The relationship between kin and group selection is a contested issue in evolutionary
theory, and matters are not helped by a tendency to conflate questions of methodology
with questions of causality. Drawing inspiration from W. D. Hamilton, Birch suggests
we think about the distinction between kin and group selection in terms of differences
of degree in the structural features of populations. Birch further argues that we
can usefully draw a parallel distinction in the case of cultural evolution. Cultural
group selection, which involves competition between stable, well-defined “tribes",
has received a great deal of attention in recent years. Cultural kin selection, which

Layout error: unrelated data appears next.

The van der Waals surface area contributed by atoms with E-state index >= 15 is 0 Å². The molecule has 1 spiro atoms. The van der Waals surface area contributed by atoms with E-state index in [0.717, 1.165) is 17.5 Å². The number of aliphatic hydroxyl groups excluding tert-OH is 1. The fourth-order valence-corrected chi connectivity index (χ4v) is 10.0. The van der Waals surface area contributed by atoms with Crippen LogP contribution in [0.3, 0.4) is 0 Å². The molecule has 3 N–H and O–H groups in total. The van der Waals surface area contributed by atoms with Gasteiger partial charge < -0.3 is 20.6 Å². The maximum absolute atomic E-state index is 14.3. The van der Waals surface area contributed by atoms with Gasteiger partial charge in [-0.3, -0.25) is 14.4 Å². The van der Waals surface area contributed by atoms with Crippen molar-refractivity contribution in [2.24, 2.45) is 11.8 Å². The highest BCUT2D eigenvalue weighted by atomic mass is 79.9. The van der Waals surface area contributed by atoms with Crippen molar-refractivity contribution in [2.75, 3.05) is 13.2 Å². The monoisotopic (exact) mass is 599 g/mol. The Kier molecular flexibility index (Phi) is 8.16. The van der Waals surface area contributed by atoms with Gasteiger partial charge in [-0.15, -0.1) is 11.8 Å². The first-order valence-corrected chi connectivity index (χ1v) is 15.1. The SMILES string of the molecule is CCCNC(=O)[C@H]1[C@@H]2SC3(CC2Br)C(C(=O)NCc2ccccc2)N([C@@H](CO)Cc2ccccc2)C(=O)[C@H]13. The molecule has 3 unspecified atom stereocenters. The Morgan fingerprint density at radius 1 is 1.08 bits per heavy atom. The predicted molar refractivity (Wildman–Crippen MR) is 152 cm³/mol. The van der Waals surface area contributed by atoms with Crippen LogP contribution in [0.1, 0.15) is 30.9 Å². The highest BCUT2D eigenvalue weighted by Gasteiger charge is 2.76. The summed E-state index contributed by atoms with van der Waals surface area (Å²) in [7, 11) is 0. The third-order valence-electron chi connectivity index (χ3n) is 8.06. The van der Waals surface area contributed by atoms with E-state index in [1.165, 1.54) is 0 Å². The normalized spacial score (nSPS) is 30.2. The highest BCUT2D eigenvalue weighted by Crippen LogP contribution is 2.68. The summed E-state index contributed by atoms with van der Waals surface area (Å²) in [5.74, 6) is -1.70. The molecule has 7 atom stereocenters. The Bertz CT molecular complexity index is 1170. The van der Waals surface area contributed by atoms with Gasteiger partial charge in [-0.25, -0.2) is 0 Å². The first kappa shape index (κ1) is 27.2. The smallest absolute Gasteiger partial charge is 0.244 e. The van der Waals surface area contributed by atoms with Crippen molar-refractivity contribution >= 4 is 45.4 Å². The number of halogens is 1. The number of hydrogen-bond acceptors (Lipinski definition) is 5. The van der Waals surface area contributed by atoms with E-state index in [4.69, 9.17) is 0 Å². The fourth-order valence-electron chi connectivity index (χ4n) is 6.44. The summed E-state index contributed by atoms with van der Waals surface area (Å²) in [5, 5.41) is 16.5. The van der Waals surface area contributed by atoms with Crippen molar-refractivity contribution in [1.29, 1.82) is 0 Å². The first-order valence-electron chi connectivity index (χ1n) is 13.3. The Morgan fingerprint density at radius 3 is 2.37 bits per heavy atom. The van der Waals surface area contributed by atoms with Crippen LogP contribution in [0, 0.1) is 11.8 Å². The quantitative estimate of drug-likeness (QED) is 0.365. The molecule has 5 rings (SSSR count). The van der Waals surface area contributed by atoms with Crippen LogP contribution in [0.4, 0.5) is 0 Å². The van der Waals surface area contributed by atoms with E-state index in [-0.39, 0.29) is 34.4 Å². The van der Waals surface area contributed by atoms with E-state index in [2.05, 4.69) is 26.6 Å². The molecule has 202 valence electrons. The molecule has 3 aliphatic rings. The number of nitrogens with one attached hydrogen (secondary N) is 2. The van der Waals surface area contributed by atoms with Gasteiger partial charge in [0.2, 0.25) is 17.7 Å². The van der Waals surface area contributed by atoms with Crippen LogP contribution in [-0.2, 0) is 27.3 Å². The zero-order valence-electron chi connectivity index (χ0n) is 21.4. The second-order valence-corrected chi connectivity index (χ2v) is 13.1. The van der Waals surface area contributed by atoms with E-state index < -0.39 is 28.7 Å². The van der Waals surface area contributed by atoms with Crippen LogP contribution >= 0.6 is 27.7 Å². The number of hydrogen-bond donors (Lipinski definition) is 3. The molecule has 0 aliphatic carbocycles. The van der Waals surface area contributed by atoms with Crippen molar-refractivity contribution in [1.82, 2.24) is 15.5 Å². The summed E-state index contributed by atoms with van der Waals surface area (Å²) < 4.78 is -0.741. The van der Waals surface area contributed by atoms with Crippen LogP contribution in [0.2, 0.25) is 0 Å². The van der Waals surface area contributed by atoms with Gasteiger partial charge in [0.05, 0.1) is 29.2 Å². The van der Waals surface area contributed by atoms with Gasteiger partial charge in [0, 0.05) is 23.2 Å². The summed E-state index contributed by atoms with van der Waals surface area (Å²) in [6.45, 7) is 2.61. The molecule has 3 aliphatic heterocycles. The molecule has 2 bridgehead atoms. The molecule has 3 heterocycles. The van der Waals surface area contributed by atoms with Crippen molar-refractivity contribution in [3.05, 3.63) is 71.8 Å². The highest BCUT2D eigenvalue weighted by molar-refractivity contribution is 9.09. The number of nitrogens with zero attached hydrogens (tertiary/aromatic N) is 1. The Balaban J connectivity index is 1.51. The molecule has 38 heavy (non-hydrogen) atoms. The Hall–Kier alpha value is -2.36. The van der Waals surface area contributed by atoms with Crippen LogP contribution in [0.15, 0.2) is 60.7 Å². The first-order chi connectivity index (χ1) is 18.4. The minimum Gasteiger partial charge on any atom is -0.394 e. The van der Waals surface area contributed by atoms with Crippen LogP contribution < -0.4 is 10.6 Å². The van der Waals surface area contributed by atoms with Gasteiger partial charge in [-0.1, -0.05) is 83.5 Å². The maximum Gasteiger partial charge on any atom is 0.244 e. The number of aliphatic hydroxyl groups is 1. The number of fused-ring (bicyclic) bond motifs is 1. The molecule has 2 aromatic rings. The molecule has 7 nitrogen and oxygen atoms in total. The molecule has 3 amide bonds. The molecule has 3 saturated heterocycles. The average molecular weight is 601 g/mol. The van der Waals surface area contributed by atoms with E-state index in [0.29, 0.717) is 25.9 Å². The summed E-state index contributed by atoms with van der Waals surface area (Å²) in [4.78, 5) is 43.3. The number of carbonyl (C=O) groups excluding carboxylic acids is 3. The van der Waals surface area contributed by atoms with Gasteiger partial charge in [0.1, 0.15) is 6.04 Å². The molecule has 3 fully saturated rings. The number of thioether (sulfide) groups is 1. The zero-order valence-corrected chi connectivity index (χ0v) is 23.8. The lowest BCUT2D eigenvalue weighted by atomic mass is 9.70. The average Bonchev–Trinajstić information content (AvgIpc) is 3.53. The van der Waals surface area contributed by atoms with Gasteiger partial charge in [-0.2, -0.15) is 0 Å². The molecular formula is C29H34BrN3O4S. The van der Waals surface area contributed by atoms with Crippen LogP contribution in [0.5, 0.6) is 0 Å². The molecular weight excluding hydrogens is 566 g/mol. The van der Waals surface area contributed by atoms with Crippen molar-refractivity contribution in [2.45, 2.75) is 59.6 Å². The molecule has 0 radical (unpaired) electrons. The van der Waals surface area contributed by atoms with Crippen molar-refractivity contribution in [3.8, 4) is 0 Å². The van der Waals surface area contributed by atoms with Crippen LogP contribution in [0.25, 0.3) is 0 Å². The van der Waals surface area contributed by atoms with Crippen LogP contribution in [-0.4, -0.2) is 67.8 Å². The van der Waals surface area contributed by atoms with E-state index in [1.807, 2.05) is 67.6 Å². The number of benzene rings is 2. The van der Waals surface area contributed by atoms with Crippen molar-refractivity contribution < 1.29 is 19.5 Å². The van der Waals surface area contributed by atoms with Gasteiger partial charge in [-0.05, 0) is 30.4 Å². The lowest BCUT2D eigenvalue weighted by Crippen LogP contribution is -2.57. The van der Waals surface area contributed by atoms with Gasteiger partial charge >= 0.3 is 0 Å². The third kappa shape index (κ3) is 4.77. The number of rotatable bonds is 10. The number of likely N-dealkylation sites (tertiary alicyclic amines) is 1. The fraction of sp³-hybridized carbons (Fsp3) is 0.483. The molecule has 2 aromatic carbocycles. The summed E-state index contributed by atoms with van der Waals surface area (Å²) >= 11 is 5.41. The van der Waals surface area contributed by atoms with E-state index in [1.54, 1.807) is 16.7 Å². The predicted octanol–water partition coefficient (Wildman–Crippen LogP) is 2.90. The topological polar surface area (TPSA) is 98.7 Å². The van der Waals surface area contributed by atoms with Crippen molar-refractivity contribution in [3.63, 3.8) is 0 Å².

relies on kinship relations in more loosely structured social networks, has been largely
neglected. Birch argues that cultural kin selection deserves more attention than it
has so far received. In particular, it may help explain how the “tribal” social structure
presupposed by models of cultural group selection originally came to exist.
People in SocSci
Faculty & Lecturers
- Outreach & Diversity
- Global Connect
- Ambassador's Council
- Diversity, Inclusion & Racial Healing High School Ambassador Program
- Deconstructing Diversity Initiative
- Olive Tree Initiative
Alumni & Community Organizations
Equity, Diversity & Inclusion Resources
- Join us!
We’re seeking your support as we push the limits in neuroscience, population science and emerging conflict research, because solutions to some of society’s greatest challenges lie in our ability to break the mold, to be boundaryless. Learn how you can support and join us in our pursuit.
- Join us!
- News & Events
Be in the know